I have to admit that I wasn’t enamoured with the book at the beginning and I was getting frustrated with it because it seemed like it was just another story about teenage angst and wanting to become an original person who isn’t like anyone else. But I shouldn’t have doubted A.S. King because she always writes beautiful stories that aren’t what they seem to be. Once I got past the first 75 pages, I started flying through the book because it had me so captivated and I wanted to know more about Sarah and her history as well as the history of her family. There were parts that were quite confronting but I enjoyed the uniqueness of the story and that it was about more than just Sarah. It was about Sarah’s mother, Helen, and about her brother, Bruce, and why he left the family six years ago. The book was written not only from Sarah’s perspective, but we also get occasional chapters written from Helen’s perspective. Importantly, we also get to read about the week-long vacation in Mexico that Sarah’s family had when she was 10 years old. I absolutely loved the way that the story unfolded and how the reader was able to piece together all the different parts of the story and the different perspectives. I also thought that the topic of abuse was handled extremely well. I loved the way that it explored abuse of power and the effects that abuse has on victims, as well as other things like survivor’s guilt.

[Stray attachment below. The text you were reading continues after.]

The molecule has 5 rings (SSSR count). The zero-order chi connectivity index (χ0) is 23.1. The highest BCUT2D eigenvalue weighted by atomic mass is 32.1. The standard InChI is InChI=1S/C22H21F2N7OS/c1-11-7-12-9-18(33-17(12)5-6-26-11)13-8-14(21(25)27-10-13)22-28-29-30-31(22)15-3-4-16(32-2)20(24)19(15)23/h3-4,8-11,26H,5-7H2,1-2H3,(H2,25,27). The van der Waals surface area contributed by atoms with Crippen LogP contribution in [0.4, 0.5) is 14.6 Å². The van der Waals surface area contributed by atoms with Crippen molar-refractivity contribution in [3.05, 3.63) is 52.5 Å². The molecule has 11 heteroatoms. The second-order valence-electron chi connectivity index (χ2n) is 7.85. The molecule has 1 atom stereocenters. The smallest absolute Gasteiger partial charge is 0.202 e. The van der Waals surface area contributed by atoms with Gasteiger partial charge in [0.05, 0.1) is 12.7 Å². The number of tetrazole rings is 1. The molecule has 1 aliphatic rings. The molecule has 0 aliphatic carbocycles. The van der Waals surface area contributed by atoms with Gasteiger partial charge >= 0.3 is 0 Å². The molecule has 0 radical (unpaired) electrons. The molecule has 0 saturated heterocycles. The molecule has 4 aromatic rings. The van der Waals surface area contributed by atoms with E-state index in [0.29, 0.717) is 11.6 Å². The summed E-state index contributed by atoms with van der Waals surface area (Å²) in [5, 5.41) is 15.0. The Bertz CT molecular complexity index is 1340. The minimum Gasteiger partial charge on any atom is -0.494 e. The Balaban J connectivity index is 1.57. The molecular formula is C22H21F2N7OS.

The only reason why I wasn’t completely in love with this novel was because of the magical realism. I love, love, love magical realism but I don’t think every story is going to be for everyone, and that was the case here for me. I found it to be a little bit confusing and I couldn’t really connect with it. I did really love the presence of the other Sarahs and the role that they played in the book but I just didn’t really understand it. I don’t think it took anything away from the story and from the themes of the book – I just found it hard to understand and I finished the book still feeling a little bit confused.
But like I mentioned, I really enjoyed the other Sarahs in the book. I found them all to be different enough that they were distinguishable but also similar enough that they could plausibly be the same person. I especially loved ten-year-old Sarah because she was so innocent but clearly had been exposed to darker things too. My favourite character in the book was probably Bruce. I really loved how much he cared for and loved Sarah. It was really great to see because often older brothers don’t feel that way about younger sisters. I just really enjoyed all of the sibling love in this novel. I also loved reading from Helen’s perspective and everything she went through for her kids.
I really enjoyed Still Life With Tornado. It was a wonderfully executed book about existentialism and the darker topics of bullying and abuse. There are beautiful character relationships in this novel that I absolutely fell in love with. It was just a bit of a shame that I found the magical realism to be a bit confusing and hard to understand.
Rating: 3.5 out of 5